Anticipate This!™ | Patent and Trademark Law Blog

They Invented What? (No. 208)

Posted in They Invented What? by Jake Ward on August 17, 2011

U.S. Pat. No. 5,214,873:  Electrofishing pole.

I claim:

1. A submersible barrier for shielding a portable manually manipulatable anode electrode of a pair of anode and cathode electrodes used with portable electrofishing apparatus to be supported by an operator, which apparatus includes an electric circuit unit electrically connected with the anode and cathode electrode for providing DC pulses, said barrier comprising in combination:

a) a wall disposed about the portable anode electrode for shielding the portable electrode against contact by the operator or other objects when the portable anode electrode is out of the water and for shielding the portable anode electrode against contact by the operator, fish and other objects when the portable anode electrode is in the water;

b) means for accommodating water flow through said wall to establish an electric field in the water surrounding the portable anode electrode;

c) means for securing and maintaining said wall about the portable anode electrode when the portable anode electrode is manipulated into and out of the water by the operator; and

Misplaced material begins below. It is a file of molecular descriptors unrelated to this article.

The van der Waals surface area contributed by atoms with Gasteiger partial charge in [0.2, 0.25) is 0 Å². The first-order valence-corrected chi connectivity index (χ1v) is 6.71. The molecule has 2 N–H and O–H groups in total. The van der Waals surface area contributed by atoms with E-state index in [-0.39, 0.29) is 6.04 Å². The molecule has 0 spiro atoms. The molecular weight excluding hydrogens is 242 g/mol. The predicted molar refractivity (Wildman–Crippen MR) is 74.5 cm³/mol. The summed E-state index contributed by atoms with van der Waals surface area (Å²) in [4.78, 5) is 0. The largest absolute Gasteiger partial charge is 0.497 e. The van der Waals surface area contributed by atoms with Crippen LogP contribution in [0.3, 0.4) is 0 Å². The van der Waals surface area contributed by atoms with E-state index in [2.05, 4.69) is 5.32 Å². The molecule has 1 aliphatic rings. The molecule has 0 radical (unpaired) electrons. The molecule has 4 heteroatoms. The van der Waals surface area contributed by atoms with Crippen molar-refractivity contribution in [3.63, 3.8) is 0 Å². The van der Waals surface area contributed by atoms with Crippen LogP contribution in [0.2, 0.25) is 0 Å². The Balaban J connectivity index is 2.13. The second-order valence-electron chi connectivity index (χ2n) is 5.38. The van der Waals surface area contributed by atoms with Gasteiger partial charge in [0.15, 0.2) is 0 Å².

d) means for transporting said electrofishing apparatus during use of said electrofishing apparatus.

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They Invented What? (No. 207)

Posted in They Invented What? by Jake Ward on August 3, 2011

U.S. Pat. No. 6,080,436: Bread refreshing method.

JW Note:  This patent was mentioned in the recent TAL report as an example of a patent that should never have been allowed.  What are the thoughts of our readership, after reviewing the claims?  Have not reviewed the prosecution history, but one wonders whether the resulting bread microstructure (shown in the below figure) may have distinguished the invention from prior art “toast”. 

One additional note – according to PAIR, the patent has since expired due to nonpayment of a maintenance fee.

What is claimed is:

1. A method of refreshing bread products, comprising:
a) placing a bread product in an oven having at least one heating element,
b) setting the temperature of the heating elements between 2500 F. and 4500 F., and
c) ceasing exposure of the bread product to the at least one heating element after a period of 3 sec. to 90 sec.

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